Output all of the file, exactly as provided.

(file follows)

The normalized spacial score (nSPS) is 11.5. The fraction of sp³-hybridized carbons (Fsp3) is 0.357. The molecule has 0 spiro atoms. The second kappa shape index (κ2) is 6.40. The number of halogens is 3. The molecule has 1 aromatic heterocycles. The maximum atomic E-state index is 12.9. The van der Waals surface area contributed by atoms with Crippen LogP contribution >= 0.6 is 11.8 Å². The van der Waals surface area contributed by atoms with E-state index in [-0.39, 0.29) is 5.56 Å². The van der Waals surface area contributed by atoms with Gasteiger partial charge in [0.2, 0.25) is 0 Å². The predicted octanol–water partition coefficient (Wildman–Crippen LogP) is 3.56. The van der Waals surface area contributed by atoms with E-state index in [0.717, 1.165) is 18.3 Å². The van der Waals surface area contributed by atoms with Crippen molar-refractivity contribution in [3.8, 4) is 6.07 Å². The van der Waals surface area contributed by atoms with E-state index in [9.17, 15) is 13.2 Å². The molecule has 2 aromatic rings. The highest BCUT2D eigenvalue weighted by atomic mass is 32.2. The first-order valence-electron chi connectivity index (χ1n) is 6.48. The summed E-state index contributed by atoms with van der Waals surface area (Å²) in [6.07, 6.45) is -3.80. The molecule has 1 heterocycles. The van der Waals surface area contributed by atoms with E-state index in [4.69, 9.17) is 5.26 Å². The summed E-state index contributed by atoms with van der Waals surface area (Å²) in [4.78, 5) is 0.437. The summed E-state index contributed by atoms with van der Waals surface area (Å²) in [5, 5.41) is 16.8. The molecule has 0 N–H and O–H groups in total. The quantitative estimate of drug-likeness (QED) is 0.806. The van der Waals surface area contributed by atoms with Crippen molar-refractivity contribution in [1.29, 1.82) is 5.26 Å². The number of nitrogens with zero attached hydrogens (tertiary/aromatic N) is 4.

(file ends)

The normalized spacial score (nSPS) is 11.5. The fraction of sp³-hybridized carbons (Fsp3) is 0.357. The molecule has 0 spiro atoms. The second kappa shape index (κ2) is 6.40. The number of halogens is 3. The molecule has 1 aromatic heterocycles. The maximum atomic E-state index is 12.9. The van der Waals surface area contributed by atoms with Crippen LogP contribution >= 0.6 is 11.8 Å². The van der Waals surface area contributed by atoms with E-state index in [-0.39, 0.29) is 5.56 Å². The van der Waals surface area contributed by atoms with Gasteiger partial charge in [0.2, 0.25) is 0 Å². The predicted octanol–water partition coefficient (Wildman–Crippen LogP) is 3.56. The van der Waals surface area contributed by atoms with E-state index in [0.717, 1.165) is 18.3 Å². The van der Waals surface area contributed by atoms with Crippen molar-refractivity contribution in [3.8, 4) is 6.07 Å². The van der Waals surface area contributed by atoms with E-state index in [9.17, 15) is 13.2 Å². The molecule has 2 aromatic rings. The highest BCUT2D eigenvalue weighted by atomic mass is 32.2. The first-order valence-electron chi connectivity index (χ1n) is 6.48. The summed E-state index contributed by atoms with van der Waals surface area (Å²) in [6.07, 6.45) is -3.80. The molecule has 1 heterocycles. The van der Waals surface area contributed by atoms with E-state index in [4.69, 9.17) is 5.26 Å². The summed E-state index contributed by atoms with van der Waals surface area (Å²) in [4.78, 5) is 0.437. The summed E-state index contributed by atoms with van der Waals surface area (Å²) in [5, 5.41) is 16.8. The molecule has 0 N–H and O–H groups in total. The quantitative estimate of drug-likeness (QED) is 0.806. The van der Waals surface area contributed by atoms with Crippen molar-refractivity contribution in [1.29, 1.82) is 5.26 Å². The number of nitrogens with zero attached hydrogens (tertiary/aromatic N) is 4.